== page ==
The European economy continues to show resilience in a challenging global context. Lower energy prices, abating supply constraints and a strong labour market supported moderate growth in the first quarter of 2023, dispelling fears of a recession.
This better-than-expected start to the year lifts the growth outlook for the EU economy to 1.0% in 2023 (0.8% in the Winter interim Forecast) and 1.7% in 2024 (1.6% in the winter). Upward revisions for the euro area are of a similar magnitude, with GDP growth now expected at 1.1% and 1.6% in 2023 and 2024 respectively. On the back of persisting core price pressures, inflation has also been revised upwards compared to the winter, to 5.8% in 2023 and 2.8% in 2024 in the euro area.
This forecast is based on a set of technical assumptions concerning exchange rates, interest rates and commodity prices with a cut-off date of 25 April. For all other incoming data, including assumptions about government policies, this forecast takes into consideration information up until, and including, 28 April. Unless new policies are announced and specified in adequate detail, the projections assume no policy changes.
The European Commission publishes two comprehensive forecasts (spring and autumn) and two interim forecasts (winter and summer) each year. The interim forecasts cover annual and quarterly GDP and inflation for the current and following year for all Member States, as well as EU and euro area aggregates.
The European Commission's Summer 2023 Economic Forecast will update GDP and inflation projections and is expected to be presented in July 2023.
According to Eurostat's preliminary flash estimate, GDP grew by 0.3% in the EU and by 0.1% in the euro area in the first quarter of 2023. Leading indicators suggest continued growth in the second quarter.
The European economy has managed to contain the adverse impact of Russia's war of aggression against Ukraine, weathering the energy crisis thanks to a rapid diversification of supply and a sizeable fall in gas consumption. Markedly lower energy prices are working their way through the economy, reducing firms' production costs. Consumers are also seeing their energy bills fall, although private consumption is set to remain subdued as wage growth lags inflation.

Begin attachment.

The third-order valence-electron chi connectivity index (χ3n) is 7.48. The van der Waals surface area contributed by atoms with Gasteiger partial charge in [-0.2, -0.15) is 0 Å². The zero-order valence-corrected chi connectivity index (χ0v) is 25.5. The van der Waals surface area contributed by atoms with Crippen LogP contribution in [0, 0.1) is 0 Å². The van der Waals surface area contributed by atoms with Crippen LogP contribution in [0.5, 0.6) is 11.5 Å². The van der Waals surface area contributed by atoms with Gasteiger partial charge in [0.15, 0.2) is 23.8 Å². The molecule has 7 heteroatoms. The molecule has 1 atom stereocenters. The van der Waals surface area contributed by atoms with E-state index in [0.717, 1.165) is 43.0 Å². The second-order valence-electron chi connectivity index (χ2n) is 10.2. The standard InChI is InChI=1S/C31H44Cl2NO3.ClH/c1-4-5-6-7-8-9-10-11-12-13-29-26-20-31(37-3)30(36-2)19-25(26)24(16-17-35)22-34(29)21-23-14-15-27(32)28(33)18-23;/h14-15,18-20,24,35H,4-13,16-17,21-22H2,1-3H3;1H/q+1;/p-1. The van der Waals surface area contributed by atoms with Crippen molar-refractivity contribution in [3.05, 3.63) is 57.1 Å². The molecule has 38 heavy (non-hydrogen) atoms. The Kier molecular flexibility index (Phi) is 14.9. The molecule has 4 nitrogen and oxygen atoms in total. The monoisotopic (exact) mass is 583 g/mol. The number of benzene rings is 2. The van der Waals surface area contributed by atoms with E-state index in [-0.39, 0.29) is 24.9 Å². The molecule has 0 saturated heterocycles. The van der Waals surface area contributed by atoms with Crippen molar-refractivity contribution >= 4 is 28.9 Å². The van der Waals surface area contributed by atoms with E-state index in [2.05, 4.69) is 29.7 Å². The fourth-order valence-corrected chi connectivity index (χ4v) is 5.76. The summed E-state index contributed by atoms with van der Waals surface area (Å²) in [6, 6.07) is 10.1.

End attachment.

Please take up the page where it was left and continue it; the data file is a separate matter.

As inflation remains high, financing conditions are set to tighten further. Though the ECB and other EU central banks are expected to be nearing the end of the interest rate hiking cycle, the recent turbulence in the financial sector is likely to add pressure to the cost and ease of accessing credit, slowing down investment growth and hitting in particular residential investment.
After peaking in 2022, headline inflation continued to decline in the first quarter of 2023 amid a sharp deceleration of energy prices. Core inflation (headline inflation excluding energy and unprocessed food) is, however, proving more persistent. In March it reached a historic high of 7.6%, but it is projected to decline gradually over the forecast horizon as profit margins absorb higher wage pressures and financing conditions tighten. The April flash harmonised index of consumer prices estimate for the euro area, released after the cut-off date of this forecast, shows a marginal decline in the rate of core inflation, which suggests that it might have peaked in the first quarter, as projected. On an annual basis, core inflation in the euro area in 2023 is set to average 6.1%, before falling to 3.2% in 2024, remaining above headline inflation in both forecast years.